Skip to main content

Frock Lowrey

Brothers Fred, Eddie and  Gerry Lowrey were all well travelled hockeyists who enjoyed lengthy stays in the National Hockey League in the 1920s and 1930s.

The family came from the turn-of-the-century hockey hotbed of Ottawa.

Another brother, Tom, was a well known local player who never made it to the NHL and became editor of the Ottawa Journal, coached Frank and Billy, the youngest of the family. Another brother, Robert, was said to be a great hockey player and footballer but gave it up to become a minister.

There was also three sisters - Evelyn and two sisters who apparently both went by the name Mary as an adult.

Fred, nicknamed Frock for unclear reasons, was the older of the two. He left home at the age of 20 to chase hockey dreams. Two years later he was in the National Hockey League,

Lowrey (some newspaper reports mistakenly referred to him as Lowery with frequency) joined the Montreal Maroons for the 1924-25 season, but was largely used as a substitute player. He only picked up one assist in 27 games played.

Lowrey scored a goal in season two, oddly enough scoring against the Ottawa Senators, but split the year between Montreal and the Pittsburgh Pirates. No, not the baseball team. In 1926 the National Hockey League had a hockey team in Pittsburgh, and yes they were named the Pirates.

Lowrey's fortunes in Pittsburgh were not a whole lot better. He continued to be used as a depth player. He and Alf Skinner were designated substitutes rarely seeing the ice. It got worse when coach Odie Cleghorn, a former star player, opted to become a playing coach and do the substituting himself.

Lowrey was destined for a vagabond career in the minor leagues until 1932. It was then that he was reinstated as an amateur and returned to Ottawa and played and coached senior hockey until hanging up the blades in 1940.

Lance-Corporal Fred Lowrey was enlisted in the Canadian military during World War II, serving in Iceland and France with the Cameron Highlanders. He returned home safe in 1945.

Lowrey would work in the building inspections department at Ottawa city Hall, retiring just 6 months before his death in 1968.


Sheila White said…
While looking for some family information I came across this post about my uncle Fred Lowrey, and thought I would drop you a note. My mother was his sister Evelyn and he and my mother were very close. Fred's other two sisters were Mary and Maryon. Fred's nickname of Frock came about when he was a kid playing hockey on the Canal at the end of Pretoria Avenue. He used to wear a long frock coat, perhaps to keep warm, and thus the name. Regarding his brother Robert, he was a Catholic priest and served with great distinction in World War 11 carrying in wounded, binding up wounds, taking last messages for dying soldiers.
It was always very interesting to listen in when Fred watched a hockey game at our house, talking about the old days.
Unknown said…
Thanks for the this. My dad is Tom Lowrey, the son of Frank and Betty Lowrey. It's tough to find info on the Lowrey boys so it's nice to hear these personal details. Thanks again.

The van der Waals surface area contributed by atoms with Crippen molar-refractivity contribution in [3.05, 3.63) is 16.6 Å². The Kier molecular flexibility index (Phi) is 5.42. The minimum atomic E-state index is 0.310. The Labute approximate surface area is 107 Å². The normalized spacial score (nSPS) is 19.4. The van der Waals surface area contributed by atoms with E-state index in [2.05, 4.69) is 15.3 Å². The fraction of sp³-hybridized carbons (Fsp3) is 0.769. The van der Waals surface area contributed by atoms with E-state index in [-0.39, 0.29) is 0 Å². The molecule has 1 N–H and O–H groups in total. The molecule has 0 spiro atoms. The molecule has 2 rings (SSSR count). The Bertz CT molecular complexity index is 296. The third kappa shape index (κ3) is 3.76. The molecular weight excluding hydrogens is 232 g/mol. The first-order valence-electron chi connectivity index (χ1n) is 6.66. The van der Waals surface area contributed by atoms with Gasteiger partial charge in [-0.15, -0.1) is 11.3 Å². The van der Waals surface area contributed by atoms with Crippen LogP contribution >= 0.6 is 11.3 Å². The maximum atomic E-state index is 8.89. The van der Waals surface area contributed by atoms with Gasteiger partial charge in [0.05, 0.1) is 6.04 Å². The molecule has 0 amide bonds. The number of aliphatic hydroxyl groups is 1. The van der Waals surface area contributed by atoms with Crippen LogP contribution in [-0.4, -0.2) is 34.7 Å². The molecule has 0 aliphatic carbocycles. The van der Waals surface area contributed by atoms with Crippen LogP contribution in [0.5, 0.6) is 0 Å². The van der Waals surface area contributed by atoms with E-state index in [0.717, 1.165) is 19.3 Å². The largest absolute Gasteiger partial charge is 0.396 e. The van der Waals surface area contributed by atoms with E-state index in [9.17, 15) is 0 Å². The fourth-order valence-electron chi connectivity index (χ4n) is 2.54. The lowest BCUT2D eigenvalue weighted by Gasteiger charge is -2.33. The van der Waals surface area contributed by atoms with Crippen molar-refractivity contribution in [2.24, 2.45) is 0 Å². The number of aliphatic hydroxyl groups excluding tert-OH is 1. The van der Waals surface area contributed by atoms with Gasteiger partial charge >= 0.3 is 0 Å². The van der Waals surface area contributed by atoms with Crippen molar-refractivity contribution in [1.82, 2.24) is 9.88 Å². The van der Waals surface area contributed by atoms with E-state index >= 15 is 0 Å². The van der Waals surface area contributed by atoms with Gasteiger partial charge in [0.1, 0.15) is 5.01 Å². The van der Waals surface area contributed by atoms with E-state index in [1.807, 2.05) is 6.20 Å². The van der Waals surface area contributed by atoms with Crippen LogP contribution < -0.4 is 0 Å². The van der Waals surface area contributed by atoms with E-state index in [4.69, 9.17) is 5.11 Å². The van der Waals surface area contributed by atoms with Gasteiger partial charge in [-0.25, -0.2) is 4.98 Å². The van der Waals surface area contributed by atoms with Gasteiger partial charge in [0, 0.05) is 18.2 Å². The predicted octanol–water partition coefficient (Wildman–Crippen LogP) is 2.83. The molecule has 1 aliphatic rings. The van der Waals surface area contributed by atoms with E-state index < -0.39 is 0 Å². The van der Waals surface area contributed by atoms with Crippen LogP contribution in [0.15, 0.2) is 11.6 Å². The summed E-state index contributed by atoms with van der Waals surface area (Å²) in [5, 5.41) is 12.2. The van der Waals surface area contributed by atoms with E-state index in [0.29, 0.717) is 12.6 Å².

Popular posts from this blog

100 Greatest Hockey Players Of All Time

What follows is a listing of the 100 greatest hockey players of all time, in my opinion. As discussed earlier, the definition of greatness is a very personalized endeavor and there is absolutely nothing wrong with it.
While there is no way of ever truly ranking the top 100 definitively, it is important for the creators of such lists to be open and transparent of how the came to their conclusions. That accountability allows the reader to better understand the process. 

Although admittedly I'm using a completely unscientific formula, I weigh career achievements (era statistics, awards, championships) and legacy (impact on and off ice, peak dominance) equally high. I rank player ability as the third most important ingredient, as first and foremost as a tie breaker. Hence, I'm not necessarily looking for the better player, as in text book definitions of what a hockey player should be, but for players with the greatest careers and greatest legacies. Therefore the best player is not n…

Top Ten Junior Players Of All Time

Let's take a look at the Top Ten junior players of all time. For the purposes of this list we will at players in the WHL, OHL and QMJHL only.

10. Pat Lafontaine, Verdun, QMJHL Rookie-record 104 goals, 234 points in 1982-83; major junior player of the year.

9. Denis Potvin, Ottawa, OHL 254 games, 95 goals, 234 assists, 329 points. Broke Bobby Orr's junior records.

8. John Tavares, Oshawa, OHL 215 goals, 433 points in 247 games; most goals in OHL history; eligibility rules changed to admit him at 15; 2006 major junior rookie of the year, 2007 major junior player of the year; two world juniors, named 2009 all-star, top forward and MVP.

7. Sidney Crosby, Rimouski, QMJHL 120 goals, 303 points in 121 games; two-time major junior player of the year; silver and gold with Canada at two world juniors.

6. Eric Lindros, Oshawa, OHL 97 goals, 216 points in 95 games; one Memorial Cup victory; three world junior tournaments; major junior player of the year in 1991.

5. Mike Bossy, Laval, Q…

Greatest Hockey Legends: M